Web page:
Open Access

Arkadia protein expression is reduced in the liver during the progression of hepatic fibrosis

  • Authors:
    • Fei Hou
    • Ruixia Liu
    • Xiaoya Liu
    • Lijian Cui
    • Xiaozheng Yu
    • Yan Wen
    • Huiguo Ding
    • Chenghong Yin
  • View Affiliations

  • Published online on: December 22, 2017     https://doi.org/10.3892/ijmm.2017.3340
  • Pages: 1315-1322
  • Copyright: © Hou et al. This is an open access article distributed under the terms of Creative Commons Attribution License.

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Abstract

Arkadia is able to degrade key signaling molecules in the transforming growth factor (TGF)‑β1 signaling pathway; however, the expression of Arkadia in the liver during development and progression of TGF‑β1/Smad signaling‑regulated hepatic fibrosis remains to be elucidated. The present study aimed to examine Arkadia expression in the livers of two rat models of hepatic fibrosis induced by bile duct ligation and carbon tetrachloride intoxication, and in human liver samples from patients with hepatic fibrosis. Expression was analyzed by quantitative polymerase chain reaction, immunohistochemistry and western blot analysis. The results indicated that Arkadia was predominantly expressed in the cytoplasm of cholangiocytes and hepatocytes. The protein expression levels of Arkadia were significantly decreased in fibrotic livers, whereas the mRNA expression levels of Arkadia were significantly increased in fibrotic livers compared with in nonfibrotic livers. In conclusion, these data indicated that Arkadia may regulate the pathogenesis and progression of hepatic fibrosis.

Introduction

Hepatic fibrosis is a common pathophysiological outcome of various chronic hepatic diseases, which may be caused by viral infection, alcohol abuse, drug or chemical toxicity, hepatic autoimmunity, biliary obstruction, etc. During the process of hepatic injury, injured hepatocytes degenerate, and stimulate hepatocyte regeneration and liver inflammation (1). Chronic hepatocyte injury and degeneration is able to promote the deposition of extracellular matrix components, including collagens, glycoproteins, mucopolysaccharide and proteoglycan, thus leading to liver fibrosis (2). Without optimal control, hepatic fibrosis can progress to cirrhosis, hepatocellular carcinoma and liver failure (3). Cirrhosis and hepatocellular carcinoma are major causes of morbidity and mortality worldwide (4); however, the molecular mechanisms underlying hepatic fibrosis remain unclear.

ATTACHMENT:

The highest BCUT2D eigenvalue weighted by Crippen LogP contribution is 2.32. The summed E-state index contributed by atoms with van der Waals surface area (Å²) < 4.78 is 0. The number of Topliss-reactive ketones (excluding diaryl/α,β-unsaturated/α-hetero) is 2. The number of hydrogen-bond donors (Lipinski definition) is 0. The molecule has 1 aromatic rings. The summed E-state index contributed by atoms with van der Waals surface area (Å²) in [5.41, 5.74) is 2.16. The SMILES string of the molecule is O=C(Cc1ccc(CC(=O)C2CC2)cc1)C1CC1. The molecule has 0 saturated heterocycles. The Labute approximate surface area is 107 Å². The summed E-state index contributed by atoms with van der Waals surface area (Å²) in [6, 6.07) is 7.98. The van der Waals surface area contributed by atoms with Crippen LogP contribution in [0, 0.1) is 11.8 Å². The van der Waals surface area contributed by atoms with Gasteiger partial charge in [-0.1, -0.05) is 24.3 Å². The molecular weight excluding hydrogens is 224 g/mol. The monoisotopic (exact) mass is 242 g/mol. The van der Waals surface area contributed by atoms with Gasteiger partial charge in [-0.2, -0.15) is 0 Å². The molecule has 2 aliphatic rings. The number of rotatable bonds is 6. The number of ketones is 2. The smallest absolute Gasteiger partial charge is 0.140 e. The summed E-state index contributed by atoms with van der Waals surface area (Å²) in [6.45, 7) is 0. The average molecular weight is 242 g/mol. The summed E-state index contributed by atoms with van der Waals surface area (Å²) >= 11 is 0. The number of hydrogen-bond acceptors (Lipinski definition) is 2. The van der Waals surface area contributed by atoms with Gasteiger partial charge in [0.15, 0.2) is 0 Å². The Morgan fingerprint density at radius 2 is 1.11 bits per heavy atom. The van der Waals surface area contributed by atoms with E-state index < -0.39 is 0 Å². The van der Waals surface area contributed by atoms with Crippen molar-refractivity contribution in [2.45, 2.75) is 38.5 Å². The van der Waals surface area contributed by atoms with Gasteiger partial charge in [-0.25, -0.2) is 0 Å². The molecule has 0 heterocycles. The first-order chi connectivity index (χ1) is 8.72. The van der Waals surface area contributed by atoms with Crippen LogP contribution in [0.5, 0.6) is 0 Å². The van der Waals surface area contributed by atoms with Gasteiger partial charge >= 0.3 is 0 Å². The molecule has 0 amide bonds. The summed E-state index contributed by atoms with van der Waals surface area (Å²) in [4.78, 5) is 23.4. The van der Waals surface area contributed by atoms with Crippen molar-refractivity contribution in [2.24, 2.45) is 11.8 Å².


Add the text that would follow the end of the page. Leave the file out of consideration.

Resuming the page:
Post-translational modification by protein ubiquitination can degrade misfolded and unwanted proteins through proteasomes. This process affects various signaling processes, including cell signaling, DNA repair, protein trafficking, chromatin modifications, cell cycle progression and cell death (5). Arkadia is a RING-type E3 ubiquitin ligase, also known as ring finger protein 11, which can catalyze degradation of key signaling molecules in the transforming growth factor (TGF)-β1 signaling pathway (6,7). TGF-β1 is a profibrotic factor that activates Smad signaling and is closely associated with the development and progression of hepatic fibrosis (810). Previous studies have reported that Arkadia can degrade Smad6, Smad7, c-Ski and SnoN, which are negative regulators of the TGF-β1 signaling (6,1114). However, little is currently known regarding the expression levels of Arkadia during the process of hepatic fibrosis, and the location of Arkadia expression in the liver.

The present study employed two rat models of hepatic fibrosis in order to characterize the expression levels of Arkadia in fibrotic livers from rats, as well as liver samples from patients with various stages of hepatic fibrosis. The results indicated that Arkadia was predominantly expressed in the cytoplasm, whereas expression was reduced in the nucleus of hepatocytes and cholangiocytes in liver samples from rats with hepatic fibrosis. The relative mRNA expression levels of Arkadia were increased in the livers of rats with hepatic fibrosis, whereas the protein expression levels of Arkadia were gradually reduced in the livers of rats hepatic fibrosis and in human liver samples from patients with hepatic fibrosis.

Materials and methods

Human liver samples

Human liver tissues used in the present study were remnants from biopsies obtained for routine clinical purposes or were cirrhotic liver samples acquired during hepatectomy and were collected between September 2014 and July 2015. Each liver biopsy sample was processed for routine histology. Informed consent was obtained from each patient prior to participation in the present study. The experimental protocol was approved by the Ethics Committee of Beijing Friendship Hospital, Capital Medical University (Beijing, China).

Animals

Male Wistar rats (weight, 180–220 g) were obtained from the Laboratory Animal Center of Chinese Academy of Medical Sciences (Beijing, China). The rats were housed in a specific pathogen-free facility with controlled temperature (25±1°C) and humidity (55±5%), under a 12-h light/dark cycle. The rats were allowed free access to rat chow and water. All animals received humane care according to the criteria outlined in the ‘Guide for the Care and Use of Laboratory Animals’ prepared by the National Academy of Sciences and published by the National Institutes of Health (NIH publication no. 86–23). The animal study was approved by the Ethics Committee of Beijing Friendship Hospital, Capital Medical University.